Smoking not only harms your health but the health of those around you. Exposure to environmental tobacco smoke (also called passive smoking or second hand smoke) includes exhaled smoke as well as smoke from burning cigarettes. Studies have shown that environmental tobacco smoke can cause lung cancer in healthy non-smokers. It is also associated with sudden infant death syndrome (SIDS), and low-birth weight infants. Babies and children raised in a household where there is smoking have more ear infections, colds, bronchitis, and other respiratory problems than children from non-smoking families do. Environmental smoke can also cause eye irritation, headaches, nausea, and dizziness.
If you have children, you want to set a good example for them. When asked, nearly all smokers say they don't want their children to smoke, but children whose parents smoke are more likely to start smoking themselves. You can become a good role model for them by quitting now.
More information on quitting smoking
How to quit smoking? - Many smokers know they need to quid smoking to avoid health risk. Smoking cessation is of the most importance for people who is suffering from unpleasant smoking symptoms.
What health effects are associated with smoking? - The main health risks in tobacco smoking pertain to diseases of the respiratory tract and also to diseases of the cardiovascular system, in particular smoking being a major risk factor for a myocardial infarction (heart attack).
What're the constituents of tobacco smoke? - Tobacco smoke is a complex mixture of several thousand chemical compounds. These include particulates (tar) of sticky solids, gases such as carbon monoxide, and volatiles. Most importantly, the smoke contains nicotine ĘC the addictive drug.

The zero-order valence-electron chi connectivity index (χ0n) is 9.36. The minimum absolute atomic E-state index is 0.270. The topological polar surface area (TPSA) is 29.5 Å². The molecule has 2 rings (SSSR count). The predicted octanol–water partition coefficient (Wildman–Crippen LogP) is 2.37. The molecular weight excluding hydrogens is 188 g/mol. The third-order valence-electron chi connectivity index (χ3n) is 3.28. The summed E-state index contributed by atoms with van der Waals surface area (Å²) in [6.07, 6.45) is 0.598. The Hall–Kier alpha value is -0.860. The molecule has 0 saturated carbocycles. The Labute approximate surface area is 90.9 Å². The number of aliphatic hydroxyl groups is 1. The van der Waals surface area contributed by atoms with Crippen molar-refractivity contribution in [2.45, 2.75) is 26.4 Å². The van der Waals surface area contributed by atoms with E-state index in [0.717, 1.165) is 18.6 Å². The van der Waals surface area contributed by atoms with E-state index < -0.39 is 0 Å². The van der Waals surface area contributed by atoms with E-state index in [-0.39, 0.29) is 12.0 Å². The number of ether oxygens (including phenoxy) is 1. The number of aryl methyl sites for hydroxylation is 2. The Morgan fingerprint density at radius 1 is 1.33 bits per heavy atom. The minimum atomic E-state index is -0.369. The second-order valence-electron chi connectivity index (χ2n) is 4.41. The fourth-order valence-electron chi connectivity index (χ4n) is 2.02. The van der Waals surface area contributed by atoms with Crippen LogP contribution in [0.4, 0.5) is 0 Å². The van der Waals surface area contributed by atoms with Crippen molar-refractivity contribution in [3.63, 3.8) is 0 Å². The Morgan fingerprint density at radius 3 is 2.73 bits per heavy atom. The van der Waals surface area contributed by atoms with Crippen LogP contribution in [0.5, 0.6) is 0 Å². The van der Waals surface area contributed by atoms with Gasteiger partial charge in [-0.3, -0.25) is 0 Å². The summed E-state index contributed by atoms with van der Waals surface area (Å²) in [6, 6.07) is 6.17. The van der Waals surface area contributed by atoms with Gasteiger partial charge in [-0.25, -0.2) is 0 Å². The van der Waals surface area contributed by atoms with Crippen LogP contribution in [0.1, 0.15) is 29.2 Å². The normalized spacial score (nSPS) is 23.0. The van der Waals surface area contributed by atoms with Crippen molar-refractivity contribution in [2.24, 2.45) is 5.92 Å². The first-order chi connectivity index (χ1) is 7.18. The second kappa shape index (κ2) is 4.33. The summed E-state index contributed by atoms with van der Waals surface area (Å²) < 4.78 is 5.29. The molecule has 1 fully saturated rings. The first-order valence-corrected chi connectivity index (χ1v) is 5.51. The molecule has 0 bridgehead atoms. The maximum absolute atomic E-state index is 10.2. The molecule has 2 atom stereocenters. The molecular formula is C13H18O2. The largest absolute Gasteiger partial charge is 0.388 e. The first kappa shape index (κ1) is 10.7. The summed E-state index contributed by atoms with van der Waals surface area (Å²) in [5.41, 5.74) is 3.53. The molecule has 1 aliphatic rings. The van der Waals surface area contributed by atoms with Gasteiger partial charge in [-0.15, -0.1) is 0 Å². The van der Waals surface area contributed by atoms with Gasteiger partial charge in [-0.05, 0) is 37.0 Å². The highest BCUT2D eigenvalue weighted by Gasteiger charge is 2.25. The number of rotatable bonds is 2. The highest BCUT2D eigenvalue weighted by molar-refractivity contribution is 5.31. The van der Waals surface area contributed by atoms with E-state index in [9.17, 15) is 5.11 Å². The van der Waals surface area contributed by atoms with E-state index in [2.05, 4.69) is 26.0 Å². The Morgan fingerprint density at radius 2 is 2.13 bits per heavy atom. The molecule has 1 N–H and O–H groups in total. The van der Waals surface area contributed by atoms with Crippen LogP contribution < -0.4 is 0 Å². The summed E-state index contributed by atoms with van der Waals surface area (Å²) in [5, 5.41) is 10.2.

Smoking and lung cancer - Lung cancer is directly related to smoking. Over 40 carcinogens have been identified in cigarette smoke. The risk of developing lung cancer is directly related to the number of cigarettes smoked.
Smoking and cardiovascular disease - There are a number of cardiovascular diseases that can be related to smoking. They include heart disease, stroke, and peripheral vascular disease. Smoking aggravates and accelerates of the development of atherosclerotic lesions in the arterial walls.
Smoking and chronic obstructive pulmonary disease (COPD) - Chronic obstructive pulmonary disease (COPD) is a lung disease in which the lung is damaged, making it hard to breathe. Prolonged tobacco use causes lung inflammation and variable degrees of air sack (alveoli) destruction.
Other cancers caused by or associated with smoking - Cigarette smoking is a major cause of cancers of the oral cavity, oesophagus and larynx. Smoking is a cause of bladder cancer. Cigarette smoking is at least a contributory and may be a causal factor in the development of pancreatic cancer.